12.3

Results and Discussion 12.3.1

Rainfall and Crop Yield Analysis

In order to work out the influence of rainfall variability on yield fluctuations for rice and maize in Karimnagar and sorghum in Mahabubnagar, the linear trend was fitted in the yield to remove the impact of hybrids and technological improvement. The yield deviation from the trend line was calculated for both the districts. The yield and rainfall deviations were compared and plotted in Figs. 12.1 and 12.2 for rice and maize in

-800

LtJli

Pk I"

9(^7 j \ 19?A / * 1982 V /

Fig. 12.1. Rainfall deviation and yield deviations for rice in Karimnagar district

Year

Fig. 12.1. Rainfall deviation and yield deviations for rice in Karimnagar district

Year

Fig. 12.2. Rainfall and yield deviations for maize in Karimnagar district

Year

Fig. 12.2. Rainfall and yield deviations for maize in Karimnagar district

Karimnagar district respectively and in Fig. 12.3 for sorghum in Mahabubnagar district.

In Karimnagar district, the rainfall was found to have a significant influence on yield of rice and maize. In case of rice, the trend in rainfall and yield deviation was almost similar except in few years, while in case of maize, the trend was similar up to 1992 and thereafter yield increased during the period 1993-1997 (Fig. 12.2). In Mahabubnagar district, the sorghum crop showed a similar trend except during early nineties. Though maize and sorghum crops were cultivated as rainfed, the positive yield deviation during the last decade is attributed to varietal/technological advancements and even distribution of rainfall including low rainfall years.

The rainfall data of forty years (1963-2002) were analyzed to workout the variability in mean values of decadal rainfall and its coefficient of variation at different stations. Two major periods were considered (i) thirty years (1963-1992) and (ii) recent decade (1993-2002). The results presented in Fig. 12.4 show that there was a decreasing trend in rainfall in the recent decade for the months of June, July and for the whole monsoon season. The month of July is more crucial from the agriculture point of view as most of the rainfed crops are being sown and paddy transplanting is also taken-up during this month.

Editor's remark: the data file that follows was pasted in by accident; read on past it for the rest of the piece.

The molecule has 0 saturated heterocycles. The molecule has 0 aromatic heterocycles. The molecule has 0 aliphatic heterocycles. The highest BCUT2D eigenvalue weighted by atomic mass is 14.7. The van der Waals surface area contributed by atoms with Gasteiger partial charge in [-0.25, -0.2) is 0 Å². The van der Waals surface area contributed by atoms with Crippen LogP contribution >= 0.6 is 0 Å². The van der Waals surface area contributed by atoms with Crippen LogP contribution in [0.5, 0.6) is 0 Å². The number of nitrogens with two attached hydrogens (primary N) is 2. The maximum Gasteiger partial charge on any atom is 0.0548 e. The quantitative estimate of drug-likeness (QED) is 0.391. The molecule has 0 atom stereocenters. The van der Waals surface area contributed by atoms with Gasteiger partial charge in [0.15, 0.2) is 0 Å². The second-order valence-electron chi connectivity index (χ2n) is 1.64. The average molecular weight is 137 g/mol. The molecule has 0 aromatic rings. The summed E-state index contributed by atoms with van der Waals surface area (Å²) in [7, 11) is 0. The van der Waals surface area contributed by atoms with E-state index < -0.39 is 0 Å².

Coefficient of variation of mean monthly rainfall data for 1963-1982 and 1983-2002 and presented in Fig. 12.5 shows that in the Mahabubnagar district there is an increas-

Fig. 12.4. Mean decadal (1993-2002) rainfall (mm) over three decadal mean (1963-1992) rainfall for Karimnagar district

Fig. 12.3. Rainfall and yield deviations for sorghum in Mahabubnagar district

Fig. 12.4. Mean decadal (1993-2002) rainfall (mm) over three decadal mean (1963-1992) rainfall for Karimnagar district

Fig. 12.3. Rainfall and yield deviations for sorghum in Mahabubnagar district

ing trend in variability in the months of June and July and for the rainy season. Karimnagar district showed a slight decreasing trend in the month of June whereas, in July and for the rainy season there was an increasing trend.

Hindcast of Rainfall

Time series data on X1 and X2 for all five GCMs were used to estimate rainfall hindcast for the years 1989-1998 at Jagtial and 1971-1998 at Rajendranagar. Forecasts for the individual months of June, July, August, September and October and for different combinations of months were generated keeping in view the farmer's preference for a shorter duration forecasts (Table 12.4). Of all the models tested for Rajendranagar, ECHAM was found to give a better forecast (Table 12.4, Fig. 12.6). Correlation studies revealed that the